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Nutrition: The Dangers of Caffeine Powder

Here at Hilton Head Health weight loss camp and health spa, we know there are dozens of  fad dietary products out there being advertised to the general public daily. With the promise of quick weight loss, it’s easy to be persuaded to use these ineffective or even unsafe products. However, we advocate food and nutritional education for all our Guests while they are reaching their personalized weight loss and wellness goals at our weight loss camp and health spa. With the proper education and gained confidence, our Guests can make the best decisions to maintain their newly founded or improved fitness level, healthy lifestyle and maintained weight loss.

Though we focus heavily on weight loss and wellness achieved through healthy habits rather than quick fixes, not all weight loss advocates can say that they do the same. Legend has it that tea was discovered by Chinese Emperor Shennong  in 3000 B.C. when tea leaves accidentally fell into some boiling water, and so began our love affair with caffeine. According to Wikipedia, 90% of North Americans consume caffeine daily. In small amounts caffeine is not toxic and can even be beneficial. At the very least, for many, caffeine can increase alertness and provide an energy boost. Mounting evidence suggests that small amounts of caffeine (not more than 400 mg, the amount in 4-8 oz cups of regular coffee or 8 cups of tea) might even lower the risk of some chronic diseases.  Unfortunately, we were recently reminded that if a little of something is good,  more is not necessarily better.

Until the recent overdose death of an Ohio teenager, I had never heard of powdered caffeine. Legally and easily available, powdered caffeine is so potent that as little as a teaspoon can be fatal. Logan Stiner, a healthy 18-year-old athlete and prom king died on May 27, 2014. The official cause of death was listed as seizures and cardiac arrhythmia brought on by caffeine overdose. The medical examiner determined that Logan had taken more than a teaspoon of the powder. The recommended dose is 1/16 of a teaspoon. A 23-year-old British man also died of caffeine overdose in 2010 after ingesting 2 spoonfuls of the  powder.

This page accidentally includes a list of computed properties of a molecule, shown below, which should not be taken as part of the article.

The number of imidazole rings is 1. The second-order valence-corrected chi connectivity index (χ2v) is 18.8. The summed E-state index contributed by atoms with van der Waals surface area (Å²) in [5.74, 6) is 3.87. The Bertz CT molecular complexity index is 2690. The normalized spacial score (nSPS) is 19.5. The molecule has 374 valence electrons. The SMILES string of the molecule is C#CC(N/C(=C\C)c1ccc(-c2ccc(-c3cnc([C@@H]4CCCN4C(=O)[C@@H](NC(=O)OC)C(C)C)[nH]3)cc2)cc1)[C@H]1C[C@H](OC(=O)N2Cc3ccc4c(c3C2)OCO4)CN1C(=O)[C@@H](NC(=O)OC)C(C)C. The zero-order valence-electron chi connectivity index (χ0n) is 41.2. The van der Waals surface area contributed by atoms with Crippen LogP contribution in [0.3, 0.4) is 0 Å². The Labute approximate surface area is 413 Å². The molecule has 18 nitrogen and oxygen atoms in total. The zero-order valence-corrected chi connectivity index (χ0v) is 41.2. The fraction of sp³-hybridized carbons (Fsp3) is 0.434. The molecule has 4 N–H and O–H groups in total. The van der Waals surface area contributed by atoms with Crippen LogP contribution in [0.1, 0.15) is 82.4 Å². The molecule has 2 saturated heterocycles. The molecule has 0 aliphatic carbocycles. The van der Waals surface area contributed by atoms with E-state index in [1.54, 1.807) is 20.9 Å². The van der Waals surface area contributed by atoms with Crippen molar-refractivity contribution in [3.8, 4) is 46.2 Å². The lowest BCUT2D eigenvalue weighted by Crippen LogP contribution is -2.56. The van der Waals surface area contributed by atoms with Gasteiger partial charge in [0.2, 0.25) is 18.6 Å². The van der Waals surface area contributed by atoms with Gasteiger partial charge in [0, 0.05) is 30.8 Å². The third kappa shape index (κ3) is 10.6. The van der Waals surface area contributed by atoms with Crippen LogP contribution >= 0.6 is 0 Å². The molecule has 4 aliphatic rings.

Caffeine powder has caught to attention of the FDA and it released this statement on July 18, 2014 regarding the matter.

The FDA advises consumers to avoid pure, powdered caffeine.  Powdered caffeine is a powerful stimulant and very small amounts may cause accidental overdose – just one teaspoon of pure caffeine is roughly equivalent to the amount in 25 cups of coffee. Because it is very difficult to accurately measure powdered pure caffeine with common kitchen  measuring tools one be easily consume a lethal amount. Symptoms of caffeine toxicity or overdose can include rapid or dangerously erratic heartbeat, vomiting, diarrhea, stupor and disorientation, seizures and death.

It is marketed as a performance enhancer for weight loss and muscle development. The FDA recommends that parents of teenagers be on the lookout as they are most likely to be drawn to these products because of their perceived benefits.

If you are wondering why the FDA would allow such a potentially dangerous substance to be available, the fact is that they have no control over what dietary supplements are brought to the market. The Dietary Supplement Health and Education Act of 1994 (DSHEA) states that the manufacturer of a dietary supplement or dietary ingredient is responsible for evaluating the safety of the product before it is marketed. (sounds like the fox guarding the hen house) The FDA is responsible for taking action against any unsafe dietary supplement product after it reaches the market. According to  Daniel Fabricant  of the FDA, “with dietary supplements, there is no pre-market approval, once a product is on the market, the burden is on the FDA to prove the a product is unsafe”. That proof comes a little late for the family of Logan Stiner.

The video below, provided by ABC News, gives more information about caffeine powder, the FDA and safety measures.


ABC News | More ABC News Videos

We hope that you continue to avoid quick, unhealthy fixes like caffeine powder, and continue to lose weight and achieve wellness the healthy way as taught at our weight loss camp and health spa. Why do you think it’s important to avoid quick fixes?

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